The consensus regarding the frequency of plumbing maintenance is once per year for a newer system. If your plumbing system is a bit old or has needed frequent checks or repairs in the past, it’s best to schedule plumbing maintenance once every six months. If you have plenty of mature trees around your home, you might need to increase the frequency of your plumbing maintenance.
You also need to understand that your plumbing system consists of many different components working in harmony. Some parts of the system require more regular inspection and maintenance than others. Faucets and kitchen sinks, for instance, will need more frequent attention than water supply lines.
When to Increase Frequency of Plumbing Maintenance
Although plumbing professionals recommend annual plumbing maintenance, some situations may necessitate a more regular maintenance schedule. These situations include:
Living in an Older Home
Plumbing disasters strike older homes more frequently than new homes. The quality of materials that make older plumbing systems may be the reason for this vulnerability. An older home, for instance, is likely to have steel pipes that are more susceptible to corrosion and rust.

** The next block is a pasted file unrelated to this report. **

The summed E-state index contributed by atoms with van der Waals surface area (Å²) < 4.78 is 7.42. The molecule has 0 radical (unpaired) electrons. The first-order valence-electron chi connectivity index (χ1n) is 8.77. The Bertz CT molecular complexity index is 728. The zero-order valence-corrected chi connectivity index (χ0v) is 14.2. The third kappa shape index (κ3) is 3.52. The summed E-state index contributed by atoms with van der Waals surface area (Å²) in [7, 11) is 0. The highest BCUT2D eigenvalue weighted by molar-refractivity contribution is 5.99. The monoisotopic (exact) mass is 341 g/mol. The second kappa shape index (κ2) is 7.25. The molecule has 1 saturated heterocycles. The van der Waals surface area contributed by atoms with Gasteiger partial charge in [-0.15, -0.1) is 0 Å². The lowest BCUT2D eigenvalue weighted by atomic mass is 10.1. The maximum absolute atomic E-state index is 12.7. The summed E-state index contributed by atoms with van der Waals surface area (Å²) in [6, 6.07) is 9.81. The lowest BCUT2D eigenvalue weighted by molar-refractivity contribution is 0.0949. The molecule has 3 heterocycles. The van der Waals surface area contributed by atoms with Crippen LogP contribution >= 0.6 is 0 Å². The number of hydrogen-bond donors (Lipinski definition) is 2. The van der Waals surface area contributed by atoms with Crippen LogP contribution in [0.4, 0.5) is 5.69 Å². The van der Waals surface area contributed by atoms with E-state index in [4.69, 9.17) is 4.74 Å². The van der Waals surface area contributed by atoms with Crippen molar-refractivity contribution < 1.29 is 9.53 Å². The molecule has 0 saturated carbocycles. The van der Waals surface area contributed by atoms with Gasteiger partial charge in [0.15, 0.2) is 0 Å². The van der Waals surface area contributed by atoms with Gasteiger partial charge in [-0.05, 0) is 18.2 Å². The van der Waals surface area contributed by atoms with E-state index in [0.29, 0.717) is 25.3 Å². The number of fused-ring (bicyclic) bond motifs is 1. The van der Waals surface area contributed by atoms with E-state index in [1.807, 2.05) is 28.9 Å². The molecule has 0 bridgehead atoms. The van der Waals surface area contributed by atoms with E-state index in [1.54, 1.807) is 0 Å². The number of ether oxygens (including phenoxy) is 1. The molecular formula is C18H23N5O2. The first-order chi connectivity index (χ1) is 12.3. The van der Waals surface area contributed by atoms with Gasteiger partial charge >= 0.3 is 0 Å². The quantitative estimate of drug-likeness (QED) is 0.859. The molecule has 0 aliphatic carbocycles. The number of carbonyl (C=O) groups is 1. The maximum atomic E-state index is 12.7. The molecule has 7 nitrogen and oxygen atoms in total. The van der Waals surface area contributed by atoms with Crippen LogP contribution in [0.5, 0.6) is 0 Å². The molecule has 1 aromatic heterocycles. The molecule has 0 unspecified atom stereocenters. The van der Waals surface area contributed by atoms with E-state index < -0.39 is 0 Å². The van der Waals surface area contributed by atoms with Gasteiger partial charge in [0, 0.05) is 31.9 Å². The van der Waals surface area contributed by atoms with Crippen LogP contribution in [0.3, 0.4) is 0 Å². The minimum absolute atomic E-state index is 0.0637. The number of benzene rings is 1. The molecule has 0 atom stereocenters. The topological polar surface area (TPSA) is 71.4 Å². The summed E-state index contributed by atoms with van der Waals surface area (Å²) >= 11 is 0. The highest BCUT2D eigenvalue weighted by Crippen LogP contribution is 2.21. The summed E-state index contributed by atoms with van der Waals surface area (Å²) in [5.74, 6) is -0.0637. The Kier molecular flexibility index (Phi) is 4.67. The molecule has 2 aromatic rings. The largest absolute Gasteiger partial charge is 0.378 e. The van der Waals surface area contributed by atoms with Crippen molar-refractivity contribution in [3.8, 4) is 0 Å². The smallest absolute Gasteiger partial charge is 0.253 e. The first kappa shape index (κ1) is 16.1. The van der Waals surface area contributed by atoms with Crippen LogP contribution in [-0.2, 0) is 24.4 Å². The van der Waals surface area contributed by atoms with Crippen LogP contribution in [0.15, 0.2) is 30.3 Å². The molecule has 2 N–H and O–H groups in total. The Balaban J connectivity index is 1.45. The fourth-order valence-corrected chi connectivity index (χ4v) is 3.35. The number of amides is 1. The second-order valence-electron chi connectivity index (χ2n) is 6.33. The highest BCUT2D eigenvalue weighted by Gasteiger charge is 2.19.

Such materials deteriorate over time. They cause plumbing problems like leaks, pipe bursts, or heavy metals in water. An old home’s plumbing system requires a more frequent checkup to detect any sign of a plumbing problem.
A Home Near or Surrounded by Mature Trees
The surrounding trees could have been young when the house got constructed. Years later, these trees develop strong long roots that can effortlessly slide under sewer lines and water pipes.
They can also exert excessive pressure against the pipes, resulting in cracks or bursts. The outcome will be a disastrous and costly plumbing emergency. If you live in such a home, it’s best to have your plumbing system inspected twice a year.
Moving into a New House
A thorough plumbing inspection is necessary when moving into a new house. Don’t rely on the inspection report from the home inspector only. Instead, hire a plumber to inspect the plumbing system of your new home.